I have a gripe with almost every configuration management tool I’ve used. I’m most familiar with chef, but I’ve used puppet a bit, so I apologize to the fine people at OpsCode in advance since my examples will be chef based.
The Cake is a Lie
Every time I run chef I tell my self a lie. My system will be in a known state when chef finishes running. The spirit of the DevOps movement is that we are building repeatable processes, and tools, freeing our companies from unknown, undocumented production environments, but in practice we may be making it worse.
The One Constant is Change
This should be a surprise to no one, but occasionally broken recipes get checked in, and run. Sometimes these effect state, sometimes they don’t; it really depends on the text of your recipe. Sometimes recipes run, and are removed. This is the natural cycle, since developing environments change over time. We remove and fix these recipes cavalierly, and to eliminate unneeded packages, cut run times, and to make our configuration management tool work.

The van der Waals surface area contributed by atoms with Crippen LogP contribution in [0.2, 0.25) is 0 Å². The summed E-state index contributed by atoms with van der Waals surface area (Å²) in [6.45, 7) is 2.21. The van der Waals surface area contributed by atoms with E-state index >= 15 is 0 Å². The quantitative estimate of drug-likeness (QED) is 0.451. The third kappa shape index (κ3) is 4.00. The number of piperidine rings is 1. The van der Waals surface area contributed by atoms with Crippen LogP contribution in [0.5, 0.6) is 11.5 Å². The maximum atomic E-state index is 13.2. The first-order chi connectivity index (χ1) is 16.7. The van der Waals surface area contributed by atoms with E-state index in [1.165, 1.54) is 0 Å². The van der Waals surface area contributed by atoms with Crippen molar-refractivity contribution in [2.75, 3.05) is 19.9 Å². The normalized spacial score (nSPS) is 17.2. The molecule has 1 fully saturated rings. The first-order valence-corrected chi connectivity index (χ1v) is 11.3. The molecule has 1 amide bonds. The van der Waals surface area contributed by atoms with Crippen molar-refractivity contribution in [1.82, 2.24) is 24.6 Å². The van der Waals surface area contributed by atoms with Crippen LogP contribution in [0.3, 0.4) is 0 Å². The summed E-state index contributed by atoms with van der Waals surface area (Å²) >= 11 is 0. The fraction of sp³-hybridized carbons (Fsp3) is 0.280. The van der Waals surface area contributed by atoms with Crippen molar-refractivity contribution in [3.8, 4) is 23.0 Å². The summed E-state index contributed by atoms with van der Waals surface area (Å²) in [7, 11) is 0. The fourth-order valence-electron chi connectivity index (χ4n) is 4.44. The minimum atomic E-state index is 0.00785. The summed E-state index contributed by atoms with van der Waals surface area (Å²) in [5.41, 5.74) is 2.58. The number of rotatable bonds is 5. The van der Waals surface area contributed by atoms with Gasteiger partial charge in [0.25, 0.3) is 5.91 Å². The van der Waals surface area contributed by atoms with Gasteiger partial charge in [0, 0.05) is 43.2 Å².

The Server is an Accumulator Pattern Without Scope
Is it your Mies en Plas or Chef’s?
Chef doesn’t clean up, it leaves it to you. You have to be the disciplined one, and make sure your work place is clean. If you have physical hardware, this is more challenging than with virtual instances, but if you persist images you can suffer from the same problems as well.
All of these tools lack state verification. I’d love for these tools to be transactional, but I’m realistic, that will never happen. When a run is completed, I would like to verify that some state condition is met, rather than knowing that all my commands succeeded. Unfortunately, I’m not sure this is realistic.
Protect Your Neck
So, given that we have these accumulators, my preferred solution is to zero them out; reinstall early and often, or start new images whenever you can. The only state that is known is a clean install, and when you make major changes reinstall.